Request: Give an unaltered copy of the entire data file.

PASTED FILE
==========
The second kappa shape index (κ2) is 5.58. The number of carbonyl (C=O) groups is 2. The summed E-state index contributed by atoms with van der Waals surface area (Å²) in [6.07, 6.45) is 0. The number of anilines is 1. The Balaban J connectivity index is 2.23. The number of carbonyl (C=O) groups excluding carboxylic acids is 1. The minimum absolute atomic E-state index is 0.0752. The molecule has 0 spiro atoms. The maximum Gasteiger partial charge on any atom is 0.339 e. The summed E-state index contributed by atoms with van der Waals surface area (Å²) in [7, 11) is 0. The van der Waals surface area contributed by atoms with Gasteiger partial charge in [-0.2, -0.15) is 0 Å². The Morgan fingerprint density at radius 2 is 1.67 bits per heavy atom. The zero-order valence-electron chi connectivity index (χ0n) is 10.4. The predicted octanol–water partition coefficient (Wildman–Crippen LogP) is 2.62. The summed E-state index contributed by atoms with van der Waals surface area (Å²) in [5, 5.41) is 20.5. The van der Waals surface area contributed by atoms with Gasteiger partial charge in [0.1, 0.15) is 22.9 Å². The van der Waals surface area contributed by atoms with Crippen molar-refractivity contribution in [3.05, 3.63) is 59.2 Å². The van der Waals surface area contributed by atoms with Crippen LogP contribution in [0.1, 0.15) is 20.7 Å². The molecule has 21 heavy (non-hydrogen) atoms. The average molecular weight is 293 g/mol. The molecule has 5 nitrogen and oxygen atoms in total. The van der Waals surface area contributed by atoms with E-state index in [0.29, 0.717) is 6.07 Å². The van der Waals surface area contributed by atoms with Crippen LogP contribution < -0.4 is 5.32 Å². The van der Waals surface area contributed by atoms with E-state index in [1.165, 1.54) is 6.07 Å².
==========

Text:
The second kappa shape index (κ2) is 5.58. The number of carbonyl (C=O) groups is 2. The summed E-state index contributed by atoms with van der Waals surface area (Å²) in [6.07, 6.45) is 0. The number of anilines is 1. The Balaban J connectivity index is 2.23. The number of carbonyl (C=O) groups excluding carboxylic acids is 1. The minimum absolute atomic E-state index is 0.0752. The molecule has 0 spiro atoms. The maximum Gasteiger partial charge on any atom is 0.339 e. The summed E-state index contributed by atoms with van der Waals surface area (Å²) in [7, 11) is 0. The van der Waals surface area contributed by atoms with Gasteiger partial charge in [-0.2, -0.15) is 0 Å². The Morgan fingerprint density at radius 2 is 1.67 bits per heavy atom. The zero-order valence-electron chi connectivity index (χ0n) is 10.4. The predicted octanol–water partition coefficient (Wildman–Crippen LogP) is 2.62. The summed E-state index contributed by atoms with van der Waals surface area (Å²) in [5, 5.41) is 20.5. The van der Waals surface area contributed by atoms with Gasteiger partial charge in [0.1, 0.15) is 22.9 Å². The van der Waals surface area contributed by atoms with Crippen molar-refractivity contribution in [3.05, 3.63) is 59.2 Å². The van der Waals surface area contributed by atoms with Crippen LogP contribution in [0.1, 0.15) is 20.7 Å². The molecule has 21 heavy (non-hydrogen) atoms. The average molecular weight is 293 g/mol. The molecule has 5 nitrogen and oxygen atoms in total. The van der Waals surface area contributed by atoms with E-state index in [0.29, 0.717) is 6.07 Å². The van der Waals surface area contributed by atoms with Crippen LogP contribution < -0.4 is 5.32 Å². The van der Waals surface area contributed by atoms with E-state index in [1.165, 1.54) is 6.07 Å².